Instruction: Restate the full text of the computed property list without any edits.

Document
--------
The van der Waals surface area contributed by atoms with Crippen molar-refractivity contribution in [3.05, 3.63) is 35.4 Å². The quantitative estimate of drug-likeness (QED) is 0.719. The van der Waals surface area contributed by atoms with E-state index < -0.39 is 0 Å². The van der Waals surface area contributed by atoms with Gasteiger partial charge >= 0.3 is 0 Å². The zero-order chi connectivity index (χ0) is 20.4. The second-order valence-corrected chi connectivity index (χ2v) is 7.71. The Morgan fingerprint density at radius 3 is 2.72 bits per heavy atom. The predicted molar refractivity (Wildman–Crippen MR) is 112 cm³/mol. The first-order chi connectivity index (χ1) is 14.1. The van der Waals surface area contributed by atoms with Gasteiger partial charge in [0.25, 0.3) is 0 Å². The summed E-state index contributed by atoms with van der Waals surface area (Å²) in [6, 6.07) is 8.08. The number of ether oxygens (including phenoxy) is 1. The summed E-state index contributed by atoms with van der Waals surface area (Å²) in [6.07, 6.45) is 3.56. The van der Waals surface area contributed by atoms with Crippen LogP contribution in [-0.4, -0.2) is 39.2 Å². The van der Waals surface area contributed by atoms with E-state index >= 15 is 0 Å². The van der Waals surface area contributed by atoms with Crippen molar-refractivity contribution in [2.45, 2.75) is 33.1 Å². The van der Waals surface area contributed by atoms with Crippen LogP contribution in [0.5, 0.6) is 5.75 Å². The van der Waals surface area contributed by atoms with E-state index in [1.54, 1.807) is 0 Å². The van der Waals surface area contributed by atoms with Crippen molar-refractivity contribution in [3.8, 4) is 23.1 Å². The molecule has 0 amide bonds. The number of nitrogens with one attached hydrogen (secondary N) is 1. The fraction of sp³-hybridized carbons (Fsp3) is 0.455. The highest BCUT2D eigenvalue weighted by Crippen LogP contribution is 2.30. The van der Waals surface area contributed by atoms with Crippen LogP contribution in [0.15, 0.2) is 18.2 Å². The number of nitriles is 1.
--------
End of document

The van der Waals surface area contributed by atoms with Crippen molar-refractivity contribution in [3.05, 3.63) is 35.4 Å². The quantitative estimate of drug-likeness (QED) is 0.719. The van der Waals surface area contributed by atoms with E-state index < -0.39 is 0 Å². The van der Waals surface area contributed by atoms with Gasteiger partial charge >= 0.3 is 0 Å². The zero-order chi connectivity index (χ0) is 20.4. The second-order valence-corrected chi connectivity index (χ2v) is 7.71. The Morgan fingerprint density at radius 3 is 2.72 bits per heavy atom. The predicted molar refractivity (Wildman–Crippen MR) is 112 cm³/mol. The first-order chi connectivity index (χ1) is 14.1. The van der Waals surface area contributed by atoms with Gasteiger partial charge in [0.25, 0.3) is 0 Å². The summed E-state index contributed by atoms with van der Waals surface area (Å²) in [6, 6.07) is 8.08. The number of ether oxygens (including phenoxy) is 1. The summed E-state index contributed by atoms with van der Waals surface area (Å²) in [6.07, 6.45) is 3.56. The van der Waals surface area contributed by atoms with Crippen LogP contribution in [-0.4, -0.2) is 39.2 Å². The van der Waals surface area contributed by atoms with E-state index >= 15 is 0 Å². The van der Waals surface area contributed by atoms with Crippen molar-refractivity contribution in [2.45, 2.75) is 33.1 Å². The van der Waals surface area contributed by atoms with Crippen LogP contribution in [0.5, 0.6) is 5.75 Å². The van der Waals surface area contributed by atoms with E-state index in [1.54, 1.807) is 0 Å². The van der Waals surface area contributed by atoms with Crippen molar-refractivity contribution in [3.8, 4) is 23.1 Å². The molecule has 0 amide bonds. The number of nitrogens with one attached hydrogen (secondary N) is 1. The fraction of sp³-hybridized carbons (Fsp3) is 0.455. The highest BCUT2D eigenvalue weighted by Crippen LogP contribution is 2.30. The van der Waals surface area contributed by atoms with Crippen LogP contribution in [0.15, 0.2) is 18.2 Å². The number of nitriles is 1.